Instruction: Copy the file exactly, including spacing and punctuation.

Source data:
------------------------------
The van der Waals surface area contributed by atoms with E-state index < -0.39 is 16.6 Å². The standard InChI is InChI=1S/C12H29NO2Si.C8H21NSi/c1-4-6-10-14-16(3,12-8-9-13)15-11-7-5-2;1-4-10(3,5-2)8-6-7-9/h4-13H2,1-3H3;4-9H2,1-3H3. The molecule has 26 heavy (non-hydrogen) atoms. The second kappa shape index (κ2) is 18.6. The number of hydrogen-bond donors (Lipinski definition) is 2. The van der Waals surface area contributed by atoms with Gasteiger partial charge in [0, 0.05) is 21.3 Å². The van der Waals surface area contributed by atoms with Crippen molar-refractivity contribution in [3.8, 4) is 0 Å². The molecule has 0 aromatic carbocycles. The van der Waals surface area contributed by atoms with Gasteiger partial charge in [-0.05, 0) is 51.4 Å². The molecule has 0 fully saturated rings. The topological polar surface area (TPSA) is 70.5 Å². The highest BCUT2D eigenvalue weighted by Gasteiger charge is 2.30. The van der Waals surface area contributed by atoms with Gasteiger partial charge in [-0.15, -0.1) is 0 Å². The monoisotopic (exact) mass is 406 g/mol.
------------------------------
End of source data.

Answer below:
The van der Waals surface area contributed by atoms with E-state index < -0.39 is 16.6 Å². The standard InChI is InChI=1S/C12H29NO2Si.C8H21NSi/c1-4-6-10-14-16(3,12-8-9-13)15-11-7-5-2;1-4-10(3,5-2)8-6-7-9/h4-13H2,1-3H3;4-9H2,1-3H3. The molecule has 26 heavy (non-hydrogen) atoms. The second kappa shape index (κ2) is 18.6. The number of hydrogen-bond donors (Lipinski definition) is 2. The van der Waals surface area contributed by atoms with Gasteiger partial charge in [0, 0.05) is 21.3 Å². The van der Waals surface area contributed by atoms with Crippen molar-refractivity contribution in [3.8, 4) is 0 Å². The molecule has 0 aromatic carbocycles. The van der Waals surface area contributed by atoms with Gasteiger partial charge in [-0.05, 0) is 51.4 Å². The molecule has 0 fully saturated rings. The topological polar surface area (TPSA) is 70.5 Å². The highest BCUT2D eigenvalue weighted by Gasteiger charge is 2.30. The van der Waals surface area contributed by atoms with Gasteiger partial charge in [-0.15, -0.1) is 0 Å². The monoisotopic (exact) mass is 406 g/mol.